(M.Snowe doesn't have a good handle on the nature of love--but she does know a thing or two about hate.)
The most common misconception when people form their definition of hate is this: it is the opposite of love, and the opposite of love can be defined as an anguished ire at a person, place, or thing. The opposite of love engenders ill-will and anger; it eats away at our good natures.
While all these things may very well be hate (as we commonly use the word), or at least hatred--this definition is not true hate, and certainly does not make up the opposite of love.
The opposite of love, or the concept of true hate, is smothered up and suffocated by one simple word: apathy. No matter what your definition of love, indifference would be its counter. Because no matter what, when you love, some emotions must be involved. When you truly hate, you are stoically separate--completely cut off, and often at peace with the notion that you have no reactions and no concern. True hate is like an inner death, an oblivion. True hate is a part of all of us. For instance, when those outside our circle of concern suffer, and we feel no worry and express no sense of alarm or wish to help--that is true hate; and the worst form at that. We all are truly haters in the larger scheme of this strangely plotted world, whether we admit it or not--it would be impossible to care about everything.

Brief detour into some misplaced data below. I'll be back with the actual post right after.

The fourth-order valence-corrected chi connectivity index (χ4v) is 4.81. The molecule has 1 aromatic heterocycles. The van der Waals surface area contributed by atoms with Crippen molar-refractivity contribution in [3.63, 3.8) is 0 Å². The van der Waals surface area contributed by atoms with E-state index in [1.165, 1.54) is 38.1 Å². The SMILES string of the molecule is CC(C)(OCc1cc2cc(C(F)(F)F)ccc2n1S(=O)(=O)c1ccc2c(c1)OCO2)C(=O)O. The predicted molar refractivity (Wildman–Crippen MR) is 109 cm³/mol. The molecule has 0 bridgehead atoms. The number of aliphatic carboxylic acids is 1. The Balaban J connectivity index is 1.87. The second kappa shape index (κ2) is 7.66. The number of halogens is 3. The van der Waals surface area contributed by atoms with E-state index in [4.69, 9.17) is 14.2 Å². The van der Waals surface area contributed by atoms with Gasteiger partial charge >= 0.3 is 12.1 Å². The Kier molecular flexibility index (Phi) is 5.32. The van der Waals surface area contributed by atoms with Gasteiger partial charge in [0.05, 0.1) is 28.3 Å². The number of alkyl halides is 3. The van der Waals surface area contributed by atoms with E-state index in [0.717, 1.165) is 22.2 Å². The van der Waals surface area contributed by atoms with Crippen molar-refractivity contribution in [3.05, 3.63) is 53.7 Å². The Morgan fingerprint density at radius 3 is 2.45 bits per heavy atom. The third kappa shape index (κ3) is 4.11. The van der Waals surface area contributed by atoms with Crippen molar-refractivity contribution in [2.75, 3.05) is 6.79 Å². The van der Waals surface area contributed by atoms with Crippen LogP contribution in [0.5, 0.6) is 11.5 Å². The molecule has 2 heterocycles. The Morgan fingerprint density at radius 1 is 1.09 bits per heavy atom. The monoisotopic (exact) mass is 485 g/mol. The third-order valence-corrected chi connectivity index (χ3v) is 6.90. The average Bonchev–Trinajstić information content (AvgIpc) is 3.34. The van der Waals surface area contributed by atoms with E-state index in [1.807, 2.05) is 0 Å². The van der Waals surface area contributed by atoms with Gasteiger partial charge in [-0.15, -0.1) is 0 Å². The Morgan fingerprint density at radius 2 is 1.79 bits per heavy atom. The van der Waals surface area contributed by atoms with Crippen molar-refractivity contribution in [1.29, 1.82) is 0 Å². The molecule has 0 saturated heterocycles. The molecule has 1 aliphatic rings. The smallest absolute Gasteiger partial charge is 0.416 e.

While M.Snowe thinks true hate should be used sparingly and with good counsel (and never when a life is in jeopardy), she can't help but think also that perhaps, in some cases, true hate is a gift to human nature that we should utilize. Disregard is a powerful weapon that is hard to establish and execute, but can be absolutely beneficial.
Apathy can, in some circumstances, be something to aspire to.